Jacob was rightly named “the cheater, the liar, the supplanter,” but in great grace, God gave him a new name. “Your name will no longer be Jacob... It will be Israel because you have struggled with God and with men and have prevailed” (Genesis 32:28). Israel means “God rules” or “God wins.”
“Moses renamed Hoshea son of Nun, Joshua” (Numbers 13:16). Hoshea means “salvation.” Joshua and Jesus, its New Testament equivalent, mean “Jehovah is salvation.”
Imagine a conversation. “Hello. My name is ‘God wins!’ It’s nice to meet you. Beautiful day today...”
God renamed Abram saying, “As for me, here is my covenant with you: You will become the father of many nations. Your name will no longer be Abram; your name will be Abraham, for I will make you the father of many nations” (Genesis 17:4–5). Abram, “exalted father,” became Abraham, “father of multitudes” or “father of nations.” True to the Lord’s prophetic statement, Abraham did become the “father of nations.”
Jesus gave Peter a new name. “When Jesus saw him, he said, ‘You are Simon, son of John. You will be called Cephas’ (which is translated ‘Peter’)” (John 1:42). Cephas in Aramaic, and Peter in Greek, both mean “stone” or “rock.” Later, when Peter proclaimed, “You are the Messiah, the Son of the living God” (Matthew 16:16), Jesus declared, “I also say to you that you are Peter (Petros in Greek), and on this rock (Petra in Greek) I will build my church, and the gates of Hades will not overpower it” (Matthew 16:18). The church isn’t built on a fisherman named Peter, but on the reality that Jesus is indeed the “Messiah, the Son of the living God.”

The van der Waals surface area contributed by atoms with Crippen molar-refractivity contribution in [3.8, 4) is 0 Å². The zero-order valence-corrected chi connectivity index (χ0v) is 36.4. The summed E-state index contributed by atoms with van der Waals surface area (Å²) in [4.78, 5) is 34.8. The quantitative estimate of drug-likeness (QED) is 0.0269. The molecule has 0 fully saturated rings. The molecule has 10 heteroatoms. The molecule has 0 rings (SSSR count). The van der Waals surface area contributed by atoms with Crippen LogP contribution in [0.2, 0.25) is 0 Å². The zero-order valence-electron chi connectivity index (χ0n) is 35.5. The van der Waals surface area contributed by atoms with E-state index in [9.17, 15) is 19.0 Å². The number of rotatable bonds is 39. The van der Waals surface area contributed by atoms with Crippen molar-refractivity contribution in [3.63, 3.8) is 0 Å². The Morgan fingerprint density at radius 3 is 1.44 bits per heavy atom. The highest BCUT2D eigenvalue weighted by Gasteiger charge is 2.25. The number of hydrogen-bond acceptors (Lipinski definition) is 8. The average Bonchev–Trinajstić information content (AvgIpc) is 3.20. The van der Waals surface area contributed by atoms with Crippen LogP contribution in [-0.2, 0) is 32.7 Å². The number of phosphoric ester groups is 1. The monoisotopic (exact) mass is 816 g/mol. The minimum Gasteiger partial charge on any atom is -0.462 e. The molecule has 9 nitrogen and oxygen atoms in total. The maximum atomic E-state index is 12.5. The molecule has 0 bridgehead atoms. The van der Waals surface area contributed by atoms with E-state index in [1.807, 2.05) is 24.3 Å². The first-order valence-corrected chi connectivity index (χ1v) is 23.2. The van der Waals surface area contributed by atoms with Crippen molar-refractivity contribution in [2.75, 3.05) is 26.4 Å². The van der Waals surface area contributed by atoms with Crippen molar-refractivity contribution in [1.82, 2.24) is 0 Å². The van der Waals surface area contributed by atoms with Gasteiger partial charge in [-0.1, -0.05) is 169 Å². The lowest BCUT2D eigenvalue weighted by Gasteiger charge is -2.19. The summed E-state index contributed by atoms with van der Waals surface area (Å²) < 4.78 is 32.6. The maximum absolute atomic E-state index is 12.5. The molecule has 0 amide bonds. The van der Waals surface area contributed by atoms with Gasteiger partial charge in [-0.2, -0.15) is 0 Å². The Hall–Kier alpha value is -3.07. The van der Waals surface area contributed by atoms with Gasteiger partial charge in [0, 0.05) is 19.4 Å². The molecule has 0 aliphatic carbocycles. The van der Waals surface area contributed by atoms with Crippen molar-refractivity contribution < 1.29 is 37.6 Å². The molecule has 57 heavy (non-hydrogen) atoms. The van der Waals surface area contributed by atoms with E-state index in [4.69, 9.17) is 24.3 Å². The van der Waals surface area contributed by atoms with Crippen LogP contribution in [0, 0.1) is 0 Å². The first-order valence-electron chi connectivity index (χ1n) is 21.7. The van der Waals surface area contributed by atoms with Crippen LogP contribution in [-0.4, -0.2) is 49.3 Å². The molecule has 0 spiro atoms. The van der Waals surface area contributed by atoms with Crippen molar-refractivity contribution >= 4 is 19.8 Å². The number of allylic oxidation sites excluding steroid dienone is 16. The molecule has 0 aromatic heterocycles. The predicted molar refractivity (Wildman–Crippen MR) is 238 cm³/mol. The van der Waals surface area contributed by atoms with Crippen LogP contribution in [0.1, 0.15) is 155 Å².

Joseph was “a Levite from Cyprus.” He was given the name “Barnabas (which is translated Son of Encouragement)”(Acts 4:36). As a mentor and encourager in the New Testament church, he earned that great name.
Saul of Tarsus was a proud Benjaminite, named for his most heroic ancestor. Saul, the first King of Israel, was “an impressive young man. There was no one more impressive among the Israelites than he. He stood a head taller than anyone else” (1 Samuel 9:2). With a name like Saul, you could strut and swagger! The other boys on the synagogue’s playground were envious.
As an enemy of Jesus’ Way, the Pharisaical persecutor of the church continued to swagger. Folks on both sides of the religious isle recognized Saul as the heavy-weight, the big-shot, the head-honcho. But, everything changed on the road to Damascus.
As Dr. Luke recorded the events of the first missionary journey, he interjects an important note. Saul was “also called Paul” (Acts 13:9). Paul is translated “small.”
Imagine another conversation. “Hi, my name isn’t king-like, big-shot Saul. My name is small Paul.” Paul saw himself as the insignificant, unimportant, small, Paul. Jesus was the head-honcho. Paul was only His servant, His slave, His disciple ... Small Paul.